In 2020 regional headline inflation followed a downward trend, as the pandemic caused a GDP collapse and a correction of energy and food prices in the first half of the year. Our regional CPI-index dropped from a cyclical peak of 5.0% yoy in January 2020 to 1.3% yoy in December, the lowest level this century. This decline was to a large extent driven by China, following a sharp turn in the pork and food price cycle. Still, there was wide variation: from persistent deflation in Taiwan, Thailand, Malaysia, Singapore and Hong Kong to a food-price driven spike in India, although Indian inflation fell sharply in December (to 4.6% yoy). Looking forward, we expect CPI inflation to pick up from current levels in most countries, even though we expect average annual inflation to fall in 2021 compared to 2020 (driven by China and India). Meanwhile, reginal core inflation remains very low as well from an historic perspective.
After impressive easing wave in 2020, most of the monetary easing cycle now is behind us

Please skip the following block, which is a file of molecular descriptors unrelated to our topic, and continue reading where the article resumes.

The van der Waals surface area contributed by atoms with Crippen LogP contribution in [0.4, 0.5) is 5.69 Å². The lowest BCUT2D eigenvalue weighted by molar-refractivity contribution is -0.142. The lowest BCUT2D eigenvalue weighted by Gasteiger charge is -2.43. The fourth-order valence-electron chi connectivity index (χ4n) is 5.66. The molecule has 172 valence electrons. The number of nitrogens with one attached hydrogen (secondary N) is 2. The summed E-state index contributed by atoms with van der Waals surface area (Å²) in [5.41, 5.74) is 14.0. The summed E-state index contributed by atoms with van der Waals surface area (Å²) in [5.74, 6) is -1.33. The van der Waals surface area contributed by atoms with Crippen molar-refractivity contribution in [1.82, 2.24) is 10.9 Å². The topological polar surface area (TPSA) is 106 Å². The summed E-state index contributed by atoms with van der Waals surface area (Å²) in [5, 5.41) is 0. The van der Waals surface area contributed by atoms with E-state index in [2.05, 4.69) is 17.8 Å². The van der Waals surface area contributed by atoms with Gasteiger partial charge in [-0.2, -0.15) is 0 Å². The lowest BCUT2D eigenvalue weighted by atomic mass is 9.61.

With inflation generally coming down last year, Asian central banks have used the additional room for monetary easing, to try to mitigate the impact from the covid-19 shock. In China, the PBoC cut the one-year lone prime rate by 30 bps in early 2020 and some other policy rates were cut as well. The Reserve Bank of India cut the repo rate by 115 bps (despite the rise of inflation), which brought the real policy rate to a 7-year low of -3.6% in October 2020. Elsewhere in EM Asia, the sharpest rate cuts in 2020 were seen in Hong Kong, Philippines and Vietnam (200 bp, to 0.5%, 2% and 4%, respectively), followed by Malaysia and Indonesia (125 bp, to 1.75% and 3.75%), South Korea and Thailand (75 bp, to 0.5%) and Taiwan (a modest 25 bp, to 1.125%). Meanwhile, Singapore eased its currency policy. Many central banks also introduced or broadened the use of other instruments, to help governments supporting pandemic fiscal spending programmes and/or to safeguard overall bank liquidity. For instance, central banks in India, Indonesia, Philippines and Thailand bought substantial amounts of government bonds. Going forward, we think that most of the monetary easing cycle is behind us (with India being one of the exceptions), but we generally do not foresee Asian central banks to start hiking rates either.